On Locks and Keys: Redux

So for the past year or so, we've been playing with the BURP lock system in Numenhalla.

After extensive playtesting, we've found it to be somewhat unsatisfactory.

BURP Lockpicking

In short, a lock has a number of pins. Each pin has an action that will set it, allowing you to go to the next pin. If you guess an adjacent option the pin gets stiff. If you guess an option farther distant, the pin jams.

The actions are, Bump, Undulate, Rake, and Probe.

Pro's:
If you have a Dragon Shadow Double Pin brand lock (BBUU), and the players record the sequence, then the next time they run into a Dragon Shadow Double Pin, then they already know how to get past it.
You can have related locks (Like a Dragon Shadow Triple Pin (BBBUUU)) allowing players to use their previous collected "Lockpick spellbook" to assist with future locks.

Con's:
The process of selecting which pin is completely random and uninfluenced by player skill.

Why? There is always a "Best Option" and when there is more than one choice, there's no information to use to decide which is best, making the choice random. Since all the player choices are random, you could essentially just calculate a percentage chance of success and roll the dice to save time!
You could calculate a percentage chance of success and roll the dice to save time!

I wonder where I've seen that before?

A new solution

What we're looking for is a minigame that involves player choice and considers character skill. Mastermind seems like an excellent option (for example), but it isn't a mini-game. It's really a whole game, and would occur far too frequently in a megadungeon environment with many locked doors.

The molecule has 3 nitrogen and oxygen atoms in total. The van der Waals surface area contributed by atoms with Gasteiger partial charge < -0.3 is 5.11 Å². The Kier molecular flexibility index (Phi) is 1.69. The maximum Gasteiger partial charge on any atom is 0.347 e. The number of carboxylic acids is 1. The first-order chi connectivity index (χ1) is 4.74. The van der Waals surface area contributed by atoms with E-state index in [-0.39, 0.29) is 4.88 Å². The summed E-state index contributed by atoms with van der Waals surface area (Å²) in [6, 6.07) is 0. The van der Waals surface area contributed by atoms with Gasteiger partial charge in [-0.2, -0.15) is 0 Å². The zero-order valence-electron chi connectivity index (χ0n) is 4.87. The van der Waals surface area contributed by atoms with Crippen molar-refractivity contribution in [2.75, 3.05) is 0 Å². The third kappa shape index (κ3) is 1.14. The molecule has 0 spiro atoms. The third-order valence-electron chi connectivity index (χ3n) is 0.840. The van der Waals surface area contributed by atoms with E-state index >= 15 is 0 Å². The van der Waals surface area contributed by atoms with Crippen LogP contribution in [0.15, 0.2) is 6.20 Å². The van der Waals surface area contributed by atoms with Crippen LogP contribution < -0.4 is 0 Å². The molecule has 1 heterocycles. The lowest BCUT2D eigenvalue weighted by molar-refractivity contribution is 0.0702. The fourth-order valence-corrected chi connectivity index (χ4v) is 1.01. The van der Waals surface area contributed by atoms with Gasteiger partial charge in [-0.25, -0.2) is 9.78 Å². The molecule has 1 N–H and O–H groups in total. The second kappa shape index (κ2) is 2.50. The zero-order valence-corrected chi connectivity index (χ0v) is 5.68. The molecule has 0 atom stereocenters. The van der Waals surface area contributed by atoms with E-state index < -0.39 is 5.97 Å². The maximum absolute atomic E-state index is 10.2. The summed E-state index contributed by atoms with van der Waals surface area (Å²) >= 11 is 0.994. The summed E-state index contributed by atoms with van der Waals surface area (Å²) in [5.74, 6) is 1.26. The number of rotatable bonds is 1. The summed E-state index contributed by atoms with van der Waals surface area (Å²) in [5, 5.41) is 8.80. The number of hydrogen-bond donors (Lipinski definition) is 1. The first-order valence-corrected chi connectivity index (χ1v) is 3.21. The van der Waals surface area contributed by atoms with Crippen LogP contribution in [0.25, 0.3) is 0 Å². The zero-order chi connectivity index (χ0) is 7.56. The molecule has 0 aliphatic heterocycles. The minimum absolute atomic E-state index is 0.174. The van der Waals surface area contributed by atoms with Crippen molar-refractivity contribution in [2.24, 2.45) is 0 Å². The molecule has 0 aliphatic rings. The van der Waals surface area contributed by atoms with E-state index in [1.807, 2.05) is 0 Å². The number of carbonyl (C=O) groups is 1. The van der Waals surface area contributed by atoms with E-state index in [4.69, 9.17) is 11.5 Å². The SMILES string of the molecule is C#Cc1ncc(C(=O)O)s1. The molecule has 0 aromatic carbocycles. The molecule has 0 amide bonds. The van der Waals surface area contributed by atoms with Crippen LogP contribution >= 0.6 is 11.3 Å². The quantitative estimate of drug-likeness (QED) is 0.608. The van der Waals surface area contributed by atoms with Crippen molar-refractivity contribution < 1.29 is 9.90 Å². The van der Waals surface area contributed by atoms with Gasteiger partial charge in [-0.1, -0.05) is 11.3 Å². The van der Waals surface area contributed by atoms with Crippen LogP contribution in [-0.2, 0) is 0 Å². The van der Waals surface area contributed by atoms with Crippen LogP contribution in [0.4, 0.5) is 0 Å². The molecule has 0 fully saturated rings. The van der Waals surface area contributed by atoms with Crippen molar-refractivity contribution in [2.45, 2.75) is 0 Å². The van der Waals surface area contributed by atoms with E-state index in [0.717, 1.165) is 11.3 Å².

So here's my new solution!

Yahtzee locks
Locks have a set number of pins. The number of these pins is unknown to the lockpicker.
Players receive a pool of D6's. They may roll these dice once and turn in the dice in to pick a certain number of pins.

For example, if you turn in a single pair, let's say two 4's on the dice, that will set a single pin. If you turn in a set of triples, you set two pins. A full house (a pair, and triples) will set four pins.

If you have a lockpicking skill, at certain thresholds/levels/whatever, you gain the ability to reroll any number of the dice you wish, once, twice, or more. If you have a reroll and your dice come up 1,2,2,3,4,4 you could choose to reroll the two's and three's to go for more fours, or reroll the 3 to get a full house. The 1 would be pulled from your die pool.

Again, the player decides when to turn in dice to set pins and they don't know how many pins the lock has.

Anytime you roll a 1, that dice is removed from your pool for this lock. You start each new lock with a fresh pool of dice. If you fail to set all the pins, you jam the lock and it will no longer open.

Viola! Meaningful player choice, a reason to track locks, and something that takes into account player skill.